Drugs that Affect Hemostasis

A well-regulated hemodynamic system keeps blood fluid and clot-free in normal vessels and forms a localized clot rapidly in injured vessels.9 The first step in the formation of a localized clot at the site of vessel injury is vasoconstriction. This is followed by platelet aggregation and the formation of a primary hemostatic plug. Secondary hemostasis, also known as the coagulation cascade, leads to the formation of a stable, permanent clot. An abnormal extension of hemostasis is thrombosis.9

Thrombosis is characterized by the uncontrolled enlargement of clots that occlude blood vessels as a result of (1) injury of the endothelium associated with hyperlipidemia and hypertension; (2) abnormal blood flow, i.e. turbulence or stasis associated with atherosclerosis, arrhythmias, valvular problems, and heart failure, and (3) genetic or acquired hypercoagulability.9 Drugs in the top 300 that affect hemostasis (Table 5) fall into two major categories: antiplatelet agents and anticoagulants.2,9,10

Table 5. Drugs that Affect Hemostasis and Thrombosis.2,9,10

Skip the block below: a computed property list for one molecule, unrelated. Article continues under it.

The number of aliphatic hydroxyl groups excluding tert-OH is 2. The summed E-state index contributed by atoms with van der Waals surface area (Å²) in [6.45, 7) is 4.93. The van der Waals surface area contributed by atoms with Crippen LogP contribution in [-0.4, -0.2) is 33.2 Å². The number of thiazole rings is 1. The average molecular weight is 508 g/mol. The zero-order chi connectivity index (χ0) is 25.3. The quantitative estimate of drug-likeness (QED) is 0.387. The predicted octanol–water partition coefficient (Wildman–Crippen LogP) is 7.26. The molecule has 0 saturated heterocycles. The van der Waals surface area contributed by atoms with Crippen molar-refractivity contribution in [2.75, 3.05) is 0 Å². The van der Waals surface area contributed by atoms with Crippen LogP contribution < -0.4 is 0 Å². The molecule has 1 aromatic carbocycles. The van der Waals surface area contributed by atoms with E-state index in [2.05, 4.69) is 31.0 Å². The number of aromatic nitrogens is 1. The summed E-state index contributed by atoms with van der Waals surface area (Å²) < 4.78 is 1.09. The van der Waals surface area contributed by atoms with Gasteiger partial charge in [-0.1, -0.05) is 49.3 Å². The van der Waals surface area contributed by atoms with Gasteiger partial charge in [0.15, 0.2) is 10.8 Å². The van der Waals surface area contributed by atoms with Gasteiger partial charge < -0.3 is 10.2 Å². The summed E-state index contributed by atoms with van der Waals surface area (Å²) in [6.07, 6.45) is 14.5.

Drugs* Mechanisms of Action Common Indications
Class IC antiarrhythmics
  • Flecainide
Block voltage-gated Na+ channels in ventricular myocytes

Sustained ventricular tachycardia

Paroxysmal supraventricular tachycardia

Paroxysmal atrial fibrillation

Cyclooxygenase inhibitors
  • Aspirin
Inhibit platelet cyclooxygenase, thereby
  • Block thromboxane A2-dependent platelet aggregation
Prophylaxis against
  • Transient ischemic attacks
  • Myocardial infarction
  • Thromboembolic disorders
  • Reocclusion in coronary revascularization procedures and stent implantation
ADP receptor pathway inhibitors
  • Clopidogrel
Block platelet ADP receptors thereby
  • Inhibit ADP-dependent platelet activation

Secondary prevention of atherosclerotic events in patients with recent MI, stroke, or peripheral vascular disease

Acute coronary syndromes

Prevention of stent thrombosis in combination with aspirin

Traditional anticoagulants
  • Warfarin
Inhibit hepatic peroxide reductase that catalyzes the regeneration of reduced vitamin K, which is required for the synthesis of biologically active coagulation factors II, VII, IX, and X Prophylaxis and treatment
  • Pulmonary embolism
  • Deep vein thrombosis
  • Systemic embolism
    • Post-MI
    • Atrial fibrillation
    • Rheumatic HD with valve damage
    • Prosthetic heart valve
Selective Factor Xa inhibitors
  • Rivaroxaban
  • Apixaban
Competitively inhibit factor Xa by binding to the active side on the enzyme Prevention
  • Thromboembolism with atrial fibrillation

Prevention and treatment
  • Deep vein thrombosis
  • Pulmonary embolism
Direct thrombin inhibitors
  • Dabigatran
Bind directly to thrombin and thereby inhibit secondary hemostasis Prevention
  • Thromboembolism with atrial fibrillation

  • Deep vein thrombosis
  • Pulmonary embolism
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